An excellent article regarding the recent residential building boom taking shape in downtown San Diego (a not too distant topic here on this very blog) appeared recently on the San Francisco Weekly Website.
Writer Matt Smith surmises that San Diego and San Diegans themselves are finally beginning to realize both the need and desirability of some forms of dense developments -- specifically, mixed-use residential towers. Moreover, he sees the recent wave of downtown development potentially acting as a savior for suburban Southern California:
"A mini-Manhattan sprouting at the edge of San Diego Bay offers hope as medicine for what ails California."
Without a doubt, San Diego area builders, buyers and bureacrats alike have all come to better accept such development, which again, is atypical within suburban-minded Southern California. Our hope is that such mixed-use developments will help bring balance back into overly suburban developmental patterns afflicting Southern California.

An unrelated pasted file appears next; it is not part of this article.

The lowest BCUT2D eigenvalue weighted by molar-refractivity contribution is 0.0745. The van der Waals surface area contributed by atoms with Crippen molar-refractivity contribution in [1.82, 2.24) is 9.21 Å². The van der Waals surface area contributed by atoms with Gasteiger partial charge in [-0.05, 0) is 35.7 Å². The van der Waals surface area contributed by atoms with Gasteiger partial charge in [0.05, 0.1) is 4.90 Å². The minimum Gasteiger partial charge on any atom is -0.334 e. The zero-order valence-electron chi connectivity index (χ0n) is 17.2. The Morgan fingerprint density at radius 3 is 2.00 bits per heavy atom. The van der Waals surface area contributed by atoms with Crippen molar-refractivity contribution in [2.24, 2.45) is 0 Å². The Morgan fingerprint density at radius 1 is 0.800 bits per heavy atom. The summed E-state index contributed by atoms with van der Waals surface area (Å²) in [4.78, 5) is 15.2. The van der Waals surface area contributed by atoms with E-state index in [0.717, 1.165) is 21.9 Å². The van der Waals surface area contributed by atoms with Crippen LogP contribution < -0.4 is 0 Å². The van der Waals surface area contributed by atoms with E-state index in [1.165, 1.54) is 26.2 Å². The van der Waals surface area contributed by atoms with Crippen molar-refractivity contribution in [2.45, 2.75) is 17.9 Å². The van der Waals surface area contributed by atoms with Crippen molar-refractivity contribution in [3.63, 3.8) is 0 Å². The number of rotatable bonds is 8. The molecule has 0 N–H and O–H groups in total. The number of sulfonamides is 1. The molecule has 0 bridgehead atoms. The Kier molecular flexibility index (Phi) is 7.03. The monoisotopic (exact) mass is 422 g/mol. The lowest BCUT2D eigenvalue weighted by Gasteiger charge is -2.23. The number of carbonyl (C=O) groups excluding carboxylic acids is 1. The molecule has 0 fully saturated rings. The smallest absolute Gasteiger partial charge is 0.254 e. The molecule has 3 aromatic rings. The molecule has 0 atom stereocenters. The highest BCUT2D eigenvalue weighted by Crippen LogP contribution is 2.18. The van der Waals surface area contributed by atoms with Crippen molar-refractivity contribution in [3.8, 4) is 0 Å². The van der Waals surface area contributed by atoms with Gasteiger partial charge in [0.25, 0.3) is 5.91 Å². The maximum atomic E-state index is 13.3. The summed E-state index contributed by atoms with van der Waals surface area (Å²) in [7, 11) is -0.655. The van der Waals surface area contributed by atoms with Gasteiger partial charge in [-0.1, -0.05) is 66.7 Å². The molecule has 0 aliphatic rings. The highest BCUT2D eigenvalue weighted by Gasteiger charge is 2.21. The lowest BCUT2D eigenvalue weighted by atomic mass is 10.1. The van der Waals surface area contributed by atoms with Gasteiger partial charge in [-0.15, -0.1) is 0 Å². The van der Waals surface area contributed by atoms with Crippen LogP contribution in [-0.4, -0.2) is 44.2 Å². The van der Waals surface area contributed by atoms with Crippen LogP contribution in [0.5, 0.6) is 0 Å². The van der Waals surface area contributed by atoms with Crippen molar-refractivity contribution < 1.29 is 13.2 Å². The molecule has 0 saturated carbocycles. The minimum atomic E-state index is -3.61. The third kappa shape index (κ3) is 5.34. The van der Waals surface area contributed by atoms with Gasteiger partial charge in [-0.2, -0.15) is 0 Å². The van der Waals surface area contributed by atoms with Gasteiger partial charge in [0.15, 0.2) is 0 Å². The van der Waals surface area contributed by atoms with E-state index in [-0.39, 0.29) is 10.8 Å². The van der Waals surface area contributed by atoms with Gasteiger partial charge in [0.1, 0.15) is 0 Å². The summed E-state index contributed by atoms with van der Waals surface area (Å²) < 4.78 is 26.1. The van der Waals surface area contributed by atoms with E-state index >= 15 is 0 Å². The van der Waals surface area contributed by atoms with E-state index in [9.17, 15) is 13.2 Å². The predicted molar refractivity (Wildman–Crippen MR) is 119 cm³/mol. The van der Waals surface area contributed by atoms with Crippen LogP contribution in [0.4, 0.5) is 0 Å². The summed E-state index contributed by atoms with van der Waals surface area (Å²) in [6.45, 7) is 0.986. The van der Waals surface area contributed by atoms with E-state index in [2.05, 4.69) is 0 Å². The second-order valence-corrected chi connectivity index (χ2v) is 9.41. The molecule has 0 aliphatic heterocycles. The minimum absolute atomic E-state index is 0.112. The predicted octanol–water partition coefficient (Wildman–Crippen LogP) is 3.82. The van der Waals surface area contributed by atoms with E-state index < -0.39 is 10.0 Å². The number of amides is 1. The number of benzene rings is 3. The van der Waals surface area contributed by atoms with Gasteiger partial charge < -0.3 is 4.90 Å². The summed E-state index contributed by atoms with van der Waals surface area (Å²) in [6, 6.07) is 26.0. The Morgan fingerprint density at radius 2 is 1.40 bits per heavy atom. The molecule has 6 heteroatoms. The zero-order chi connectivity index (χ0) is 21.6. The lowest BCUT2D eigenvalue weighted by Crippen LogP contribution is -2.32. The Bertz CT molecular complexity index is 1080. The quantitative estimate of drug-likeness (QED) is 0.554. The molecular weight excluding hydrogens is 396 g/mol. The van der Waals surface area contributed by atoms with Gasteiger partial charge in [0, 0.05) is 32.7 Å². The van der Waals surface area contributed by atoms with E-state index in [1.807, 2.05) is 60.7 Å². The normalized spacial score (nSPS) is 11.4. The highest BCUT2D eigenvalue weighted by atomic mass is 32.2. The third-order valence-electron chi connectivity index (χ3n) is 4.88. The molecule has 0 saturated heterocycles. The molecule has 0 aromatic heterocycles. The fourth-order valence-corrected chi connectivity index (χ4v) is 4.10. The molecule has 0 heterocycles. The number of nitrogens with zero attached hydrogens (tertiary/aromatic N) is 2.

Much of downtown San Diego's recent high-rise residential boom came via a developer (Nat Bosa) who did much the same over the past 20 years in Vancouver, B.C., Canada:
Vancouver officials beckoned developers to fallow industrial yards near downtown ... Nat Bosa, an Italian immigrant who entered the building trade 30 years ago as a laborer, was among those who foresaw that Canadians would pay good money to live in such a place. "My prediction in 1990 was, in 10 years, it will be fashionable to live in downtown Vancouver, and in 15, it will be a great place to live," he says. "People now love it."
As prime, cheap land began to disappear from central Vancouver, Bosa and other Canadian developers looked south to San Diego and saw another abandoned, decrepit downtown ... "I felt it was just a fabulous place, with a great climate. I thought it was ready for what I call urbanization," Bosa says. "It was lacking on one big thing -- more people."
Sounds as though downtown Riverside could use a bit of Mr. Bosa's enthusiasm and ideas...
- RaincrossSquare.com - Downtown San Diego